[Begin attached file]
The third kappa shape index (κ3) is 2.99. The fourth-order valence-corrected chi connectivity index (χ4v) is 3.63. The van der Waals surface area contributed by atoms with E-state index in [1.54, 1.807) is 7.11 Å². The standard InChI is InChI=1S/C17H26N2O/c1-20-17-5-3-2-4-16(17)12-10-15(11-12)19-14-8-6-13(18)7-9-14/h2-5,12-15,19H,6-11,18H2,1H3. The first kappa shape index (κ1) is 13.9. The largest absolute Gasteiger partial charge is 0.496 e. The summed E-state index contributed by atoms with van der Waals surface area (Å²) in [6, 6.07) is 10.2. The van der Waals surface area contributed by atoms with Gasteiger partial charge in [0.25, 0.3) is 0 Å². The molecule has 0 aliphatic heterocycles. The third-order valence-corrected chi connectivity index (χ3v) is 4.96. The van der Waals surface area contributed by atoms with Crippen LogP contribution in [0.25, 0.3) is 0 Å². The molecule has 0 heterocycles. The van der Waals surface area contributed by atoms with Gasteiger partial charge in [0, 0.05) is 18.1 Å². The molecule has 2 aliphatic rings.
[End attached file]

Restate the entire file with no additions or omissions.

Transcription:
The third kappa shape index (κ3) is 2.99. The fourth-order valence-corrected chi connectivity index (χ4v) is 3.63. The van der Waals surface area contributed by atoms with E-state index in [1.54, 1.807) is 7.11 Å². The standard InChI is InChI=1S/C17H26N2O/c1-20-17-5-3-2-4-16(17)12-10-15(11-12)19-14-8-6-13(18)7-9-14/h2-5,12-15,19H,6-11,18H2,1H3. The first kappa shape index (κ1) is 13.9. The largest absolute Gasteiger partial charge is 0.496 e. The summed E-state index contributed by atoms with van der Waals surface area (Å²) in [6, 6.07) is 10.2. The van der Waals surface area contributed by atoms with Gasteiger partial charge in [0.25, 0.3) is 0 Å². The molecule has 0 aliphatic heterocycles. The third-order valence-corrected chi connectivity index (χ3v) is 4.96. The van der Waals surface area contributed by atoms with Crippen LogP contribution in [0.25, 0.3) is 0 Å². The molecule has 0 heterocycles. The van der Waals surface area contributed by atoms with Gasteiger partial charge in [0, 0.05) is 18.1 Å². The molecule has 2 aliphatic rings.